Amanda Gesselman, Ph.D., Associate Director for Research, Anita Aldrich Endowed Research Scientist, and Head of the Research Methodology and Analytics Core at The Kinsey Institute, Indiana University. Dr. Gesselman is a social-developmental psychologist who studies meaningful social relationships and trends in love, sex, and well-being, with an emphasis on technology and health behaviors. She has published on a variety of topics related to sexualities, relationships, and mental and physical health, and has been a scientific or statistical consultant for Clue, Jasmin, K-Y, Teva Women's Health, and the online dating company Match.com.

Cynthia Graham, Ph.D., is Professor of Sexual and Reproductive Health, Department of Psychology, University of Southampton, UK. She obtained her Ph.D. in Clinical Psychology at McGill University and previous appointments include: Director of Graduate Education at The Kinsey Institute for Research in Sex, Gender, and Reproduction, Clinical Professor in the Department of Gender Studies at Indiana University , and Research Psychologist at the MRC Reproductive Biology Unit in Edinburgh . Her research interests are sexual behavior, HIV/STD-related risk behavior, reproductive hormones, and gender differences in sexual behavior. She has conducted research on psychophysiological sexual response patterns; condom errors and problems; the effects of oral contraceptives on mood and sexuality in women; the relationship between the menstrual cycle and changes in mood and sexuality; menstrual synchrony; and methodological issues involved in recall data on sexual behavior.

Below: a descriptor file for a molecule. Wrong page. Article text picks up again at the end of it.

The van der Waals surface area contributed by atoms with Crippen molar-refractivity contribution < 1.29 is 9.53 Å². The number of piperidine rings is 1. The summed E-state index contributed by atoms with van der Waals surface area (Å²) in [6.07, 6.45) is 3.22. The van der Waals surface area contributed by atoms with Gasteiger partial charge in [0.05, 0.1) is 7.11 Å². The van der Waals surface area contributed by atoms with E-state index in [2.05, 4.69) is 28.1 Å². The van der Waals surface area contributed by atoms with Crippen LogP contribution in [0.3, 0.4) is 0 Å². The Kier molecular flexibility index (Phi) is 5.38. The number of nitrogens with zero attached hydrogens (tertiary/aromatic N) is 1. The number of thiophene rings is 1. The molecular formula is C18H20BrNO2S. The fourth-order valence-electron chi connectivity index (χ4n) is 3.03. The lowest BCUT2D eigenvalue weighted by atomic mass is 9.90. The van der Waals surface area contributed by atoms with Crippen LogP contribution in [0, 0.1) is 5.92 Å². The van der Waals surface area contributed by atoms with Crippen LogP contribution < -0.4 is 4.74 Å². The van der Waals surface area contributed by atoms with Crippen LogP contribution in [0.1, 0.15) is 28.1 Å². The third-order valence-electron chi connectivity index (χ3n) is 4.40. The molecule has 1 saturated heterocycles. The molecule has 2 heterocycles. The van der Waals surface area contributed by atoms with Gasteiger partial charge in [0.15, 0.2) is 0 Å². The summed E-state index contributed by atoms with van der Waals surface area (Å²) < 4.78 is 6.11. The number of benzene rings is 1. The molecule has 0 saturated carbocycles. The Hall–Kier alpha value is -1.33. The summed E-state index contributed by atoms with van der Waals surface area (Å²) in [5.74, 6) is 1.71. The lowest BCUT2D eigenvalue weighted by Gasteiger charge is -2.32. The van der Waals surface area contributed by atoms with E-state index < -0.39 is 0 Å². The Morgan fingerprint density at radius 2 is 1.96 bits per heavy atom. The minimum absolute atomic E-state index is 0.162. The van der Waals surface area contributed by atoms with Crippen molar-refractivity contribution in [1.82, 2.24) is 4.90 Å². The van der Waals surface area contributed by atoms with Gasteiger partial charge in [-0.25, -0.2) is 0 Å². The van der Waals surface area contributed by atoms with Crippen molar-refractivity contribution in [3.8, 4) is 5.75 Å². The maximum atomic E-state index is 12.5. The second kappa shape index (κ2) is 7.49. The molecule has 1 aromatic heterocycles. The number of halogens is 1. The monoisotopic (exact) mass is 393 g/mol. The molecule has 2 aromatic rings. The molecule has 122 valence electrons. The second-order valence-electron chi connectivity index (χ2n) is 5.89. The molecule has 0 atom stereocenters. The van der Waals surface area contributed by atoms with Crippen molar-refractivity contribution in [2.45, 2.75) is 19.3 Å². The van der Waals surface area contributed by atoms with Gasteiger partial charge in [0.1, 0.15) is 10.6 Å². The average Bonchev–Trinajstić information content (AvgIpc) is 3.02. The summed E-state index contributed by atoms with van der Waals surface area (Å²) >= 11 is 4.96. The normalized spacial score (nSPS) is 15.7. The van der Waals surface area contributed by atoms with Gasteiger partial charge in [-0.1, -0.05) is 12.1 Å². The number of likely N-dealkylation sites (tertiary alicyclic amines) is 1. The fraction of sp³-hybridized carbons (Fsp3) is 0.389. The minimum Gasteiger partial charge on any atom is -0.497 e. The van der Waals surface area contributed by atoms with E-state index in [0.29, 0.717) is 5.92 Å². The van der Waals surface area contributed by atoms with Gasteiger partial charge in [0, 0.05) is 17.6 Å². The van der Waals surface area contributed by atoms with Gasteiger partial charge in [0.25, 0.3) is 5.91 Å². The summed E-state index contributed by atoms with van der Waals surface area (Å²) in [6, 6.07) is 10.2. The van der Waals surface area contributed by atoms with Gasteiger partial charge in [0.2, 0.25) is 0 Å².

Alison Green, Ph.D., Assistant Professor in the Department of Applied Health Science in the IU School of Public Health-Bloomington. Her research interests include evidence-based treatment, technology utilization in treatment, cost analysis, process evaluation, system-level change, mental health, juvenile drug courts, adolescent substance abuse treatment, substance use disorders, sexual health, sexual health education, health education for youth.

Timothy G . Heckman, Ph.D., is Associate Dean for Research, College of Public Health, University of Georgia, specializing in experimental health psychology. His recent research has focused primarily on the mental health needs of rural people living with HIV/AIDS. Dr. Heckman is funded by the National Institute of Mental Health to evaluate the efficacy of a telephone-delivered, coping improvement group intervention for HIV-infected persons living in rural areas and to investigate patterns and predictors of suicidal thoughts among HIV-infected rural residents.

Randolph Hubach, Ph.D., M.P.H. is Director of the Sexual Health Research Lab at Purdue University and Associate Professor of Public Health. He holds a Ph.D. in Health Behavior from Indiana University's School of Public Health and MPH from California State University, Fullerton. Early in his career, Dr. Hubach's research and practice experiences included serving as PI on a federally funded community-based sexual health intervention project, developing managed care programs for local public health and mental health jurisdictions, and serving in leadership positions in multiple community health coalitions and planning processes. As a behavioral scientist and public health researcher, he has gained a practical understanding of the challenges associated with the delivery of public health programs that are scientifically sound and responsive to the needs of diverse communities. Dr. Hubach's research interests include using community engaged principles to address sexuality-related health disparities, sexual behavior, LGBT population health, and HIV/AIDS within rural communities.